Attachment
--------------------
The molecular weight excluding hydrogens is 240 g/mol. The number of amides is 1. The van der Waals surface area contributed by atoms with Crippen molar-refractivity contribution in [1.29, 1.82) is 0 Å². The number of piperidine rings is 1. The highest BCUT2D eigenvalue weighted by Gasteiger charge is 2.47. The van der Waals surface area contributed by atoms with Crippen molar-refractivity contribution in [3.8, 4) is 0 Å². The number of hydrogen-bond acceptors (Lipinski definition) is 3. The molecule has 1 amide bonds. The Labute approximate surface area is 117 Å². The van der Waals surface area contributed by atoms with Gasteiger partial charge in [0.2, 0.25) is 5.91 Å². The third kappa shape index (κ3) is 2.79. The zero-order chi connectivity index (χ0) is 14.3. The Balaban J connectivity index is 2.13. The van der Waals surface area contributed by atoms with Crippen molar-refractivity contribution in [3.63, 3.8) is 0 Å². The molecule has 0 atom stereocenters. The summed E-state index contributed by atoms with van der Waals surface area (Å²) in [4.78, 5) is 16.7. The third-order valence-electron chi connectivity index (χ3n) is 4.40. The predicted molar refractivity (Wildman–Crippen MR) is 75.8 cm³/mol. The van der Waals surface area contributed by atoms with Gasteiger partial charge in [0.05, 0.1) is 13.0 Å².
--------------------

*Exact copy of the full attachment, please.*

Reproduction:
The molecular weight excluding hydrogens is 240 g/mol. The number of amides is 1. The van der Waals surface area contributed by atoms with Crippen molar-refractivity contribution in [1.29, 1.82) is 0 Å². The number of piperidine rings is 1. The highest BCUT2D eigenvalue weighted by Gasteiger charge is 2.47. The van der Waals surface area contributed by atoms with Crippen molar-refractivity contribution in [3.8, 4) is 0 Å². The number of hydrogen-bond acceptors (Lipinski definition) is 3. The molecule has 1 amide bonds. The Labute approximate surface area is 117 Å². The van der Waals surface area contributed by atoms with Gasteiger partial charge in [0.2, 0.25) is 5.91 Å². The third kappa shape index (κ3) is 2.79. The zero-order chi connectivity index (χ0) is 14.3. The Balaban J connectivity index is 2.13. The van der Waals surface area contributed by atoms with Crippen molar-refractivity contribution in [3.63, 3.8) is 0 Å². The molecule has 0 atom stereocenters. The summed E-state index contributed by atoms with van der Waals surface area (Å²) in [4.78, 5) is 16.7. The third-order valence-electron chi connectivity index (χ3n) is 4.40. The predicted molar refractivity (Wildman–Crippen MR) is 75.8 cm³/mol. The van der Waals surface area contributed by atoms with Gasteiger partial charge in [0.05, 0.1) is 13.0 Å².